W3C home > Mailing lists > Public > www-tag@w3.org > April 2003

Re: Grinding to a halt on Issue 27.

From: Dan Connolly <connolly@w3.org>
Date: 29 Apr 2003 08:24:41 -0500
To: "Roy T. Fielding" <fielding@apache.org>
Cc: Tim Bray <tbray@textuality.com>, WWW-Tag <www-tag@w3.org>
Message-Id: <1051622681.6595.50.camel@dirk.dm93.org>

On Tue, 2003-04-29 at 02:51, Roy T. Fielding wrote:
> >> More importantly, it is because the namespaces draft cannot declare 
> >> them
> >> to be different because a normalizer has every right (and in some 
> >> cases
> >> a responsibility) to normalize those URIs before the namespace 
> >> processor
> >> even sees them.
> >
> > For example?
> >
> > I find this argument hard to follow without a concrete example here.
> 
> Normalization of identifiers is often done by link management systems
> to reduce unnecessary duplication of URI trees by sloppy human folks,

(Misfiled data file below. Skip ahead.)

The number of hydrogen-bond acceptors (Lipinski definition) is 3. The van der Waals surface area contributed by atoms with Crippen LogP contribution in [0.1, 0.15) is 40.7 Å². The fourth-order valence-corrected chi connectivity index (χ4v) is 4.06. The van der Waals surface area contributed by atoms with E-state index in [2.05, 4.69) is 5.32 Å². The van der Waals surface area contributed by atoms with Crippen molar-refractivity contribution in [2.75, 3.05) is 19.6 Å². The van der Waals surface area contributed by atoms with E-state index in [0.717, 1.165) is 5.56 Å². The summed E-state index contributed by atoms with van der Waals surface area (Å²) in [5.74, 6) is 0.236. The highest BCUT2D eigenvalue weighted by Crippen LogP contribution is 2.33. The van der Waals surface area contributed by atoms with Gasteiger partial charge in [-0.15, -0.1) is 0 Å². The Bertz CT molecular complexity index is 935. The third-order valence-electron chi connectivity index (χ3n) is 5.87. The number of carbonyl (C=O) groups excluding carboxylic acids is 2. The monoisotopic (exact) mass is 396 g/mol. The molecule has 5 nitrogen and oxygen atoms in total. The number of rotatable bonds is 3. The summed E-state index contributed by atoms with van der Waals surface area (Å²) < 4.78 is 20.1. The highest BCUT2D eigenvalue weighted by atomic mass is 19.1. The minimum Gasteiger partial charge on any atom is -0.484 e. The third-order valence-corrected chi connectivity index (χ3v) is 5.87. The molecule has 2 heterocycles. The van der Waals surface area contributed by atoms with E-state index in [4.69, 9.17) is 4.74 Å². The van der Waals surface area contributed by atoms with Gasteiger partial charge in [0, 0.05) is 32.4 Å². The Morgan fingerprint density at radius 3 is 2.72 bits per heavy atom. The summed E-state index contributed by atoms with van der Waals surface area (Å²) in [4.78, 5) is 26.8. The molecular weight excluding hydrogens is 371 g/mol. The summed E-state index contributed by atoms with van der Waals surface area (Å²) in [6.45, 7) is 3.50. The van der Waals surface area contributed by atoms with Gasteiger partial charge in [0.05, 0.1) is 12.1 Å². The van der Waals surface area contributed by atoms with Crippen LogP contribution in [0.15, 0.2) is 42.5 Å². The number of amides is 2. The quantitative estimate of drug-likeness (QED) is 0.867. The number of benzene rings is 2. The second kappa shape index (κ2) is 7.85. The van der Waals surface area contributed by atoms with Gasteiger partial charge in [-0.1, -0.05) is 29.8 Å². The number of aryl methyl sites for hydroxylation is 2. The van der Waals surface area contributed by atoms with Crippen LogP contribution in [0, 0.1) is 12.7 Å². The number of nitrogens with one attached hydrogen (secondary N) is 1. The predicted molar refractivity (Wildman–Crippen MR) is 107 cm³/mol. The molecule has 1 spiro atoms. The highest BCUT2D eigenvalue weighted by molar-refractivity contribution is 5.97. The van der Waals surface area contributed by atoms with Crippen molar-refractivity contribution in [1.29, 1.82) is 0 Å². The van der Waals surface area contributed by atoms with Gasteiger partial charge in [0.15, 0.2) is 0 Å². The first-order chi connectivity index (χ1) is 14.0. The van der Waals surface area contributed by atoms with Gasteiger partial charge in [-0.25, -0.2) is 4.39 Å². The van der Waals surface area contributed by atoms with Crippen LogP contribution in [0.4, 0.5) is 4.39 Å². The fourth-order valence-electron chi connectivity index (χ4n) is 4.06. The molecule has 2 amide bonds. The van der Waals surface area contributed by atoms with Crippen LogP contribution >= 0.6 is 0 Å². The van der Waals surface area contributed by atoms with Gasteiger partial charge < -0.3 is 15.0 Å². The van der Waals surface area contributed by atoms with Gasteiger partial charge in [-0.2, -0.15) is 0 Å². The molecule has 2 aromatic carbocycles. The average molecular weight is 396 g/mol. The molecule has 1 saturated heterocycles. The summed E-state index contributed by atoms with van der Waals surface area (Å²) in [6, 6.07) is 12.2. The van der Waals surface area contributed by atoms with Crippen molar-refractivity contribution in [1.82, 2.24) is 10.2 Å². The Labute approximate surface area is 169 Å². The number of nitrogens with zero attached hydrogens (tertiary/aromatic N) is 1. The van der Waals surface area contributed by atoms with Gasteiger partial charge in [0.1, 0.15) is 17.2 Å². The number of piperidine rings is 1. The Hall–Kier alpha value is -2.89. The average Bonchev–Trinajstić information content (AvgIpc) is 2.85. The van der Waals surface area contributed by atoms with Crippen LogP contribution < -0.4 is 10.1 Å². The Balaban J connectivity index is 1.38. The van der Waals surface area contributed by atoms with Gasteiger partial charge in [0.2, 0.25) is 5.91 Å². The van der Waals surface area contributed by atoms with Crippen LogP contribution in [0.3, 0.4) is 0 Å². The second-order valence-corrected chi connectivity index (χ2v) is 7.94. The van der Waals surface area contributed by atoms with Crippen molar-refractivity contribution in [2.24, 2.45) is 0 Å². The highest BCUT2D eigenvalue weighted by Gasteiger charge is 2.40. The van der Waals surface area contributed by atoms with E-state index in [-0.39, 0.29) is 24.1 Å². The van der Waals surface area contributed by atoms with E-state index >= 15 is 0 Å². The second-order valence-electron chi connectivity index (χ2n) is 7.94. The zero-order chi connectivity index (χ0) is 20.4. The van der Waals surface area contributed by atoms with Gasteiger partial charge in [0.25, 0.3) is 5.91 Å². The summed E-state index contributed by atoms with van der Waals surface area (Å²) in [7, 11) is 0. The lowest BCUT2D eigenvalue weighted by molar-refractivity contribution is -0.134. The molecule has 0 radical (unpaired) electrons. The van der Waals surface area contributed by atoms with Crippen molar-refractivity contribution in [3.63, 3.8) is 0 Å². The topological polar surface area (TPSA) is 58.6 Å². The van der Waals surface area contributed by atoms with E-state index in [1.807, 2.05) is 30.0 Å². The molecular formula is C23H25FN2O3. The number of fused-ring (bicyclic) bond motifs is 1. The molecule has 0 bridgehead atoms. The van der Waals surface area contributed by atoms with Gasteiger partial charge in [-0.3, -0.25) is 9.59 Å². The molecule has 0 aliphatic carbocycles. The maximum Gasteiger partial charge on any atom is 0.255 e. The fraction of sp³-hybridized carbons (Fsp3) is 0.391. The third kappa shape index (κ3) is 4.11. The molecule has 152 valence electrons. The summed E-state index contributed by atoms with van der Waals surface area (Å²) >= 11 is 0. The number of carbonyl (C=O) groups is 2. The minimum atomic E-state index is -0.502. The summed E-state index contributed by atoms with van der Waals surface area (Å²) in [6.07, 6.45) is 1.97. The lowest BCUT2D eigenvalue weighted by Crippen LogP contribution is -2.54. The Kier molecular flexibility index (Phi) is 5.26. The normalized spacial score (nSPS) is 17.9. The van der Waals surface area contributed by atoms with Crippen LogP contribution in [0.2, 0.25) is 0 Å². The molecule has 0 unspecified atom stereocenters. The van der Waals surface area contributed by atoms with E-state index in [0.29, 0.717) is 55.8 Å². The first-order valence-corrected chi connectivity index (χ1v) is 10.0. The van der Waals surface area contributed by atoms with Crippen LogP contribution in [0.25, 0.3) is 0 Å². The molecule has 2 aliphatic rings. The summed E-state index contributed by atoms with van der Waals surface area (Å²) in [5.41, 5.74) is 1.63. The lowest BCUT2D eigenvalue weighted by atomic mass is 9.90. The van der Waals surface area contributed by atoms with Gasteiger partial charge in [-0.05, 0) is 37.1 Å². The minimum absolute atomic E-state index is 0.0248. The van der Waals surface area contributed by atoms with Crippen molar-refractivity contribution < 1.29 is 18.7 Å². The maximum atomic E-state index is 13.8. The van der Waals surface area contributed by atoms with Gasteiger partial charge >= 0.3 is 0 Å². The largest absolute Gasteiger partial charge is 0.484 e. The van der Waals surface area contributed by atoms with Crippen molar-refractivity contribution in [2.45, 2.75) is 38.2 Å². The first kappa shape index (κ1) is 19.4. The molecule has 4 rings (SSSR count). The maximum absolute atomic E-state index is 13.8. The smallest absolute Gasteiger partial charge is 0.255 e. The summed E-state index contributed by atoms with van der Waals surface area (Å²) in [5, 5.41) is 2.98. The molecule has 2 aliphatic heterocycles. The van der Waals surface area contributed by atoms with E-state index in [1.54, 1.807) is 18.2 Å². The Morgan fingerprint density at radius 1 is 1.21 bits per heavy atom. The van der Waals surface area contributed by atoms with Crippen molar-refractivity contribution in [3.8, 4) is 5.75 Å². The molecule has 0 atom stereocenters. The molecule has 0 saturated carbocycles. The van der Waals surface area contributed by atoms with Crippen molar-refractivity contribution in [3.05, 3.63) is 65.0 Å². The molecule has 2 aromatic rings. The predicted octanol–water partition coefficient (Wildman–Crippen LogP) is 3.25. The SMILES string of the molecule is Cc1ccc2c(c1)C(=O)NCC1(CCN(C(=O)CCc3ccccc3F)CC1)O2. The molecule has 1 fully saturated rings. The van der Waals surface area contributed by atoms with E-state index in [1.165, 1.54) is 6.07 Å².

> since such duplication effects both downstream caches and the valuation
> function applied by third-party indexers.  It was one of the most common
> feature requests for MOMspider.
> 
> I expect that similar normalizers will work on xmlns attributes, with
> or without blessing of the specification,

But the heart of the matter is whether normalization happens
with the blessing of the specification or not.

Please give an example of a case where software is obliged
by specs to normalize identifiers before the namespace processor
sees them. I really can't follow your argument without one.

>  because such duplication
> might have significant performance implications on a system that
> processes and combines XML from many sources (e.g., Cocoon, blogs,
> etc.).  Besides, its just untidy, and there's no shortage of anal
> folks in the Web content industry.
> 
> ....Roy
-- 
Dan Connolly, W3C http://www.w3.org/People/Connolly/
Received on Tuesday, 29 April 2003 09:24:25 GMT

This archive was generated by hypermail 2.2.0+W3C-0.50 : Thursday, 26 April 2012 12:47:17 GMT